Entrepreneurs live and breathe their companies and their primary focus is ensuring that the business succeeds and that they will achieve the overall vision they have for the company.
So how can they get that same commitment from their employees?
Hiring and motivating a team can be difficult in any company, but it is even more challenging for a start-up.
At Manpower Ireland, we primarily deal with providing recruitment solutions for large, established companies but are increasingly getting more and more calls from start ups. Here is some advice we have for them:
The early employees:
The people you hire in the very early days will help set the tone and culture. Early employees should be dynamic, hard working and most importantly not 'yes men or women’. They will share the responsibility of building scale quickly and sometimes that may mean working late or coming in early – whatever it takes to win new business. No start-up can afford an underperforming team member.
Place priority on hiring early employees who demonstrated an evident entrepreneurial flair – employees who understand a start-up culture and realised that there will be ups and downs.
Hiring employees who are purely financially motivated is also not a wise step. The majority of start-ups will experience low points or challenging trading periods in the first 12 months and these employees will be the first to jump ship. A start-up needs people who believe in the long term vision of the business, the potential to be better than the competition and really believe in the job they are doing.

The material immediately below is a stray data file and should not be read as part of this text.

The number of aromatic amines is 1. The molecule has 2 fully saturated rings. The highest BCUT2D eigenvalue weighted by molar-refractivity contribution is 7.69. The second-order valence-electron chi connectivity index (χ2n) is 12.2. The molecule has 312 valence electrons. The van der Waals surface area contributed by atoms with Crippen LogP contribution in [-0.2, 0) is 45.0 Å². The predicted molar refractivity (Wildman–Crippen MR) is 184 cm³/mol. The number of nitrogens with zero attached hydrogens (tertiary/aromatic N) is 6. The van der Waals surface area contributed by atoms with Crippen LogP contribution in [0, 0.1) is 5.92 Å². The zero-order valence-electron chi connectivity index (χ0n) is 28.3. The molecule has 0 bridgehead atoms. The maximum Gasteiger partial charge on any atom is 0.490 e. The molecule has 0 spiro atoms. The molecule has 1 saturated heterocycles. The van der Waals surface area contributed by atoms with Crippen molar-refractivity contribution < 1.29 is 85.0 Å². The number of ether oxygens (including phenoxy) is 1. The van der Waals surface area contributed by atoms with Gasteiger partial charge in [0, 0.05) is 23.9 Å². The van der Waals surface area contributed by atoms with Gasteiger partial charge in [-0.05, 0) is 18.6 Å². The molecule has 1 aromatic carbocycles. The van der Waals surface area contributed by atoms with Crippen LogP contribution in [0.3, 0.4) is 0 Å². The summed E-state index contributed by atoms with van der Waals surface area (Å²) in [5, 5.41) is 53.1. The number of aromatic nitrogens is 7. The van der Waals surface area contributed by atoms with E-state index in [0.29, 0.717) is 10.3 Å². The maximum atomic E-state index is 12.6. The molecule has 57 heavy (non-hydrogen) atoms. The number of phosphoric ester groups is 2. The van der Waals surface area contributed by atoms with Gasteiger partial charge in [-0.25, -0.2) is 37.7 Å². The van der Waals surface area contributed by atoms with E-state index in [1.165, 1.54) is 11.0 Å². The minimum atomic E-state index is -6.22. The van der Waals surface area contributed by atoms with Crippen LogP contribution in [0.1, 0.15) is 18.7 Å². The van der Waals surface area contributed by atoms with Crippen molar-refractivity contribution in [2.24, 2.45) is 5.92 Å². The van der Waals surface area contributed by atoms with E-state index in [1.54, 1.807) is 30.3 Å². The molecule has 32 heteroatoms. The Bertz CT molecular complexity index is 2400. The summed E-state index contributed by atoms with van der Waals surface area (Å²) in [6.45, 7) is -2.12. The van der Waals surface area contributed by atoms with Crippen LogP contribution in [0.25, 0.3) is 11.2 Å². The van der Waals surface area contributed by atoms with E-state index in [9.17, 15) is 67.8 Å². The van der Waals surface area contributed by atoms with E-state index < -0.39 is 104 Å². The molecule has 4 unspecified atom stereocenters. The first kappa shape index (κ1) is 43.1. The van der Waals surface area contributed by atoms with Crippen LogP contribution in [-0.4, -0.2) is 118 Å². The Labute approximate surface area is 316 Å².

Many entrepreneurs who are so passionate about their business can run the risk of becoming too self-centred. They forget to listen to their employees, have little respect for their ideas' and don't embrace their individuality. As a result, many entrepreneurs can unintentionally de-motivate their employees and it is extremely important to avoid falling into that trap.
While entrepreneurs like to think they are always right, the power really lies in a team who can challenge them to think in different ways, to learn more and to improve as a leader.
Transparency and communication:
Employees won't get meaning from their jobs if they don't believe they are part of a 'shared vision'. The importance of regular and transparent communication is vital for employees to feel respected and part of the organisation's future. Encourage your employees to provide input as opposed to just engaging in one-sided, top-down communication. Be decisive while fostering a collaborative environment. Non-specific directions or threatening communication such as 'get it right next time' will not help or motivate a team. Be specific and if coaching is necessary, do it in private, not in front of their peers. Management by fear is something which is to be avoided at all costs.
Celebrate small and early successes:
Even if the business isn't on track, it is still important to celebrate any small victories along the way. Recognise an individual's performance and celebrate it with the rest of the team – even if it is something as simple as having a tasty afternoon treat such as cup cakes. And finally, it goes without saying that you should always, always remember to say 'thanks'.
If you are currently setting up a business and would like to find out more about hiring the right talent please contact:firstname.lastname@example.org